Terence Rattigan’s resurgence as a frequently performed playwright continues with this brand new touring revival of Flare Path from the Original Theatre Company and Birdsong Productions.
Rattigan fell out of favour in the latter decades of the 20th Century, overtaken by a post-war generation of angry young men creating kitchen sink dramas. Yet his understated lines, full of the suppressed emotions of those dealing with the trauma and aftermath of the Second World War, have in recent years swung back into fashion.
One of his most autobiographical works, Flare Path is based on Rattigan’s own experience as a tail-gunner, and deeply affected its audiences when first staged in 1942. It tells the story of Patricia, a former actress now married to RAF pilot Teddy Graham but caught up in an affair with her earlier lover, Hollywood film star Peter Kyle. Taking place over a single night when the airmen are called away on a raid, the play becomes a microcosm of the valour and sacrifice of war.
Patricia’s dilemma is intensified when Peter turns up unexpectedly; even more desperate to talk to Teddy, his latest mission means her news for him must wait. Indeed, all the wives gathering in the lounge of a Lincolnshire hotel can do nothing but put their lives on hold one way or another as their husbands take to the perilous skies. With the noise of planes overhead and the lights of the flare path guiding them, Peter’s woes by contrast seem pitifully small. His studio is about to drop him for being too old now he’s turned 40 while many a young pilot fighting for the survival of his country will never live to see that age.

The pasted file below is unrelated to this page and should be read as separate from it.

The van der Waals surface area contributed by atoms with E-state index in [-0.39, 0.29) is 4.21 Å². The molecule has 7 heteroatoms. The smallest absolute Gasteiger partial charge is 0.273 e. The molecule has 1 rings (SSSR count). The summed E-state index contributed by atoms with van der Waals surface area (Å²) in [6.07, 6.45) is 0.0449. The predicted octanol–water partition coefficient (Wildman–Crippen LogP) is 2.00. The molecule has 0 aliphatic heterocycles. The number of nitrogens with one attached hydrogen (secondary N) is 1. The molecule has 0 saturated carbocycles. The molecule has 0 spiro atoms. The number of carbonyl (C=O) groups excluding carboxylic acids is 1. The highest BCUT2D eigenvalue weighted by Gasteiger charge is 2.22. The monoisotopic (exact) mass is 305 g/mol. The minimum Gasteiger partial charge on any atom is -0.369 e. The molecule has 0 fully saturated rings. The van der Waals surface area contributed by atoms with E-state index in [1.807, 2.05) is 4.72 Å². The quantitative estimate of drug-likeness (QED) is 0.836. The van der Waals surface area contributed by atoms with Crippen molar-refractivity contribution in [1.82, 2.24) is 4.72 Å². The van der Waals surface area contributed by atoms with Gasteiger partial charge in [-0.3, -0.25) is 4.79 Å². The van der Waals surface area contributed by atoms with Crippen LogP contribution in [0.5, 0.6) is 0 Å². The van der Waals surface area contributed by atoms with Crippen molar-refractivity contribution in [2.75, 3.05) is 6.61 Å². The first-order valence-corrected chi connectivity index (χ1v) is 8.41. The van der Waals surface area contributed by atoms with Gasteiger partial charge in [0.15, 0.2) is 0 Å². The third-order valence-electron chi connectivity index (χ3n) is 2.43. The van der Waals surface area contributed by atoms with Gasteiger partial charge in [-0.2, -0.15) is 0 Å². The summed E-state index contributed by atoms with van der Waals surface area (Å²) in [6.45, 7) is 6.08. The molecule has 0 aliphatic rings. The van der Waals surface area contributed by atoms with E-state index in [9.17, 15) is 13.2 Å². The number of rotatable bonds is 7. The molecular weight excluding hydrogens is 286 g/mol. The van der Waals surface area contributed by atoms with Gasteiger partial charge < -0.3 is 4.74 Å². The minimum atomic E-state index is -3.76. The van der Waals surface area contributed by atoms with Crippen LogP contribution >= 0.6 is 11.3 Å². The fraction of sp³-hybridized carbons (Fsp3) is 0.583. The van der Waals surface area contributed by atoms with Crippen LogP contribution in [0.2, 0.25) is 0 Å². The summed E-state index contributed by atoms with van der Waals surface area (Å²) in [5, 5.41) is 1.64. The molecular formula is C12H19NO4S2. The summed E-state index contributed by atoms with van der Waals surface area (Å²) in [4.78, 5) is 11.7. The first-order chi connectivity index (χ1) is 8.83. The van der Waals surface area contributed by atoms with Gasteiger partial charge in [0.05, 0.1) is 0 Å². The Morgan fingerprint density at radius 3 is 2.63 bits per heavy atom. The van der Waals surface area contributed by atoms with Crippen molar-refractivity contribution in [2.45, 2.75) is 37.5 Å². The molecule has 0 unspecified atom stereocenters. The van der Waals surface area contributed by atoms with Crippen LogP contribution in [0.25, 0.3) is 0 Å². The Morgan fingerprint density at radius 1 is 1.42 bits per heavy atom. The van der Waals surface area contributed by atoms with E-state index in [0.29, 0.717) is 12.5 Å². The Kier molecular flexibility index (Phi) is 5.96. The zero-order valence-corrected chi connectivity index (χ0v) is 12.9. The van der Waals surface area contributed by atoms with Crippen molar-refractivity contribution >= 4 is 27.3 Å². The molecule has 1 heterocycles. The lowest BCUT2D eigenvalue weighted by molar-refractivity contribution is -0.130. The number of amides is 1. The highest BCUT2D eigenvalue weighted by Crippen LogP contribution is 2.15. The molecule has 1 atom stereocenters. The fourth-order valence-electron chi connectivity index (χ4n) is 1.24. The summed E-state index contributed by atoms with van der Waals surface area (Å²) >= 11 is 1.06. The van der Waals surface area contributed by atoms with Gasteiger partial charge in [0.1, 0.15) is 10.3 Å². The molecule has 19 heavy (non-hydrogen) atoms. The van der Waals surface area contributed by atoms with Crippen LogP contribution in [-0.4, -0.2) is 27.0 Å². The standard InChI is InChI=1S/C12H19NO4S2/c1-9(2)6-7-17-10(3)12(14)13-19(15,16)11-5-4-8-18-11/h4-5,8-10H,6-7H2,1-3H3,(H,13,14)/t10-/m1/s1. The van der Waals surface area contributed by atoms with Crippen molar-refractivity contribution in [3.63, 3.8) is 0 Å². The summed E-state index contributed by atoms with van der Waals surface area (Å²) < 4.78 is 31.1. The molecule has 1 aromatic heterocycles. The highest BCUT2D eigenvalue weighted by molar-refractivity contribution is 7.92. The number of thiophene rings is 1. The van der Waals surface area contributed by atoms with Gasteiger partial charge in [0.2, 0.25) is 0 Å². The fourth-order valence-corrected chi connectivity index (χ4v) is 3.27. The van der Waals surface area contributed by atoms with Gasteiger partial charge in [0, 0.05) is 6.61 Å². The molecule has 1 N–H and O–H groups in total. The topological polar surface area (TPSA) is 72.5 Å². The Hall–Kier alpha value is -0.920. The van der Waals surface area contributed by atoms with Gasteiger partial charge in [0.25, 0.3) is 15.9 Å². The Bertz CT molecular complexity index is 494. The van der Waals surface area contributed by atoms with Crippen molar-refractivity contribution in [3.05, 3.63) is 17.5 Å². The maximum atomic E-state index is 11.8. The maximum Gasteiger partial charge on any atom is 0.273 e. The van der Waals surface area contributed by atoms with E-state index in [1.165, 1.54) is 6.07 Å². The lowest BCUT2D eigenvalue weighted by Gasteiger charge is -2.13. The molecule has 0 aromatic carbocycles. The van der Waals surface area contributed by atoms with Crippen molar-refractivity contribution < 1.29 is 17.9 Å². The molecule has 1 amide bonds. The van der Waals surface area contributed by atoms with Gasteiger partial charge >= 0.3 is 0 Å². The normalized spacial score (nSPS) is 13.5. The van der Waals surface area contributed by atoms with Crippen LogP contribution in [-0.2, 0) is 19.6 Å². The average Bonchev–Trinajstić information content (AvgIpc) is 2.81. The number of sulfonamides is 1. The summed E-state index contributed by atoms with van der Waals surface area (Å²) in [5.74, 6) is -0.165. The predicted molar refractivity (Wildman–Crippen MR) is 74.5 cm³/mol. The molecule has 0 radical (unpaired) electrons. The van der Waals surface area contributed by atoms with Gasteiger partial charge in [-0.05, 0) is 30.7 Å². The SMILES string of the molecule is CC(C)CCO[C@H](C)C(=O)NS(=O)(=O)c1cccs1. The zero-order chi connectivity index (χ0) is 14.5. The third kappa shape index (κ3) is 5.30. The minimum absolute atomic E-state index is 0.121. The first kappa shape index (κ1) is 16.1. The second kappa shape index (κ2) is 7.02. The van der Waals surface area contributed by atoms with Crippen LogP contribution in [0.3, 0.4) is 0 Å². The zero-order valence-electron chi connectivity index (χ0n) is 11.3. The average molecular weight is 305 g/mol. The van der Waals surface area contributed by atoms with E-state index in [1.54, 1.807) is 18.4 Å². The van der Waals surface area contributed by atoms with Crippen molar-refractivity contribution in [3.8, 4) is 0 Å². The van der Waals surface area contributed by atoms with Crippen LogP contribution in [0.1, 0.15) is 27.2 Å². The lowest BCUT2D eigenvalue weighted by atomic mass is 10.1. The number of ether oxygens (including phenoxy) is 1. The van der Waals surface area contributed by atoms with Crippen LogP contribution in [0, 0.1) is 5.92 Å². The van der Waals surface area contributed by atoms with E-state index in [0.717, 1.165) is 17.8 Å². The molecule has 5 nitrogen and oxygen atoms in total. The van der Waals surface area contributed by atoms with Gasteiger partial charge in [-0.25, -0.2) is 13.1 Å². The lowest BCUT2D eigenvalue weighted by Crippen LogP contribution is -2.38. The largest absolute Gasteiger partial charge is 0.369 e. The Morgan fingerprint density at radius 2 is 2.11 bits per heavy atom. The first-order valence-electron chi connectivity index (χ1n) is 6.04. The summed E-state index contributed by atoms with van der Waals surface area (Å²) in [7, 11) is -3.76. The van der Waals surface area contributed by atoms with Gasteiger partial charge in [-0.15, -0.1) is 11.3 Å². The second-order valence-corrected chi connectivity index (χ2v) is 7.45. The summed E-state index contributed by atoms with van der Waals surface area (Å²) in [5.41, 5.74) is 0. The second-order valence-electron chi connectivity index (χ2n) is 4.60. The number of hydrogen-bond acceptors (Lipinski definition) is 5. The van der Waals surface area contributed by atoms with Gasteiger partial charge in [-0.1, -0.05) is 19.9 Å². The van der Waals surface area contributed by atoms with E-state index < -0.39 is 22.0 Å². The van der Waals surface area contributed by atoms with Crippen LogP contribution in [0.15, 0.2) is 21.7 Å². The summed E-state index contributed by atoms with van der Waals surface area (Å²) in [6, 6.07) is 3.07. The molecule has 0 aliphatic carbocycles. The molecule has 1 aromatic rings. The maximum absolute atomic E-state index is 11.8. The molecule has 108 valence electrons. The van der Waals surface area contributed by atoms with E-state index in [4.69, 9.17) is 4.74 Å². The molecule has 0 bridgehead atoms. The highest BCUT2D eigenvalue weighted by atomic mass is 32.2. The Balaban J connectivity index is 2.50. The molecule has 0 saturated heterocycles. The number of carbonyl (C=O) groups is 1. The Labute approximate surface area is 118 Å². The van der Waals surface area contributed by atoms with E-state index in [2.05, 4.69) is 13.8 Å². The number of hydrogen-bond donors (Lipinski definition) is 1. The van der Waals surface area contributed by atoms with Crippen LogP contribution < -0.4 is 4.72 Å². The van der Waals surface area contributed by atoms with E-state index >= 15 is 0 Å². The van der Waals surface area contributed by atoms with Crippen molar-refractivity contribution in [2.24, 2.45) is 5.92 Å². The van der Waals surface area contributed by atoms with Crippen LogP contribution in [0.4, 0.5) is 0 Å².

If at first the assembling cast seems a little static, sometimes lacking the aura of a screen idol in its midst, Justin Audibert’s direction does pick up the pace and succeed in bringing out the conflict between duty and desire. Strong central performances include Olivia Hallinan, who encapsulates the spirit of the 1940s in her delivery of a glamorous but torn Patricia, and Alastair Whatley as Teddy, the plucky Captain whose banter masks a thousand fears.
In Hayley Grindle’s traditional, richly textured country hotel setting – overlaid with the lines of Alex Wardle’s cleverly lit flare path – their scenes together in the second act are especially moving. Teddy’s confession of his inner terrors has a heart-breaking, authentic quality, setting up a convincing turning-point in the play. Also enjoyable are Siobhan O’Kelly as Doris, the barmaid turned Polish countess and Philip Franks as warm-hearted Squadron Leader “Gloria” Swanson.
While Mrs Henderson Presents only recently demonstrated a patriotic show-must-go-on defiance to Bath audiences, Flare Path peels away the layers of wartime bravado to reveal the emotional devastation and personal vulnerability beneath. This is a production steeped in the stiff upper lip courage of a particular generation, with Rattigan’s finely crafted lines reminding us of the sacrifices made, not only by those who flew, but also those forced to wait behind.
Reviewed at Theatre Royal, Bath on 7 September 2015 as part of a UK tour | Photo: Jack Ladenburg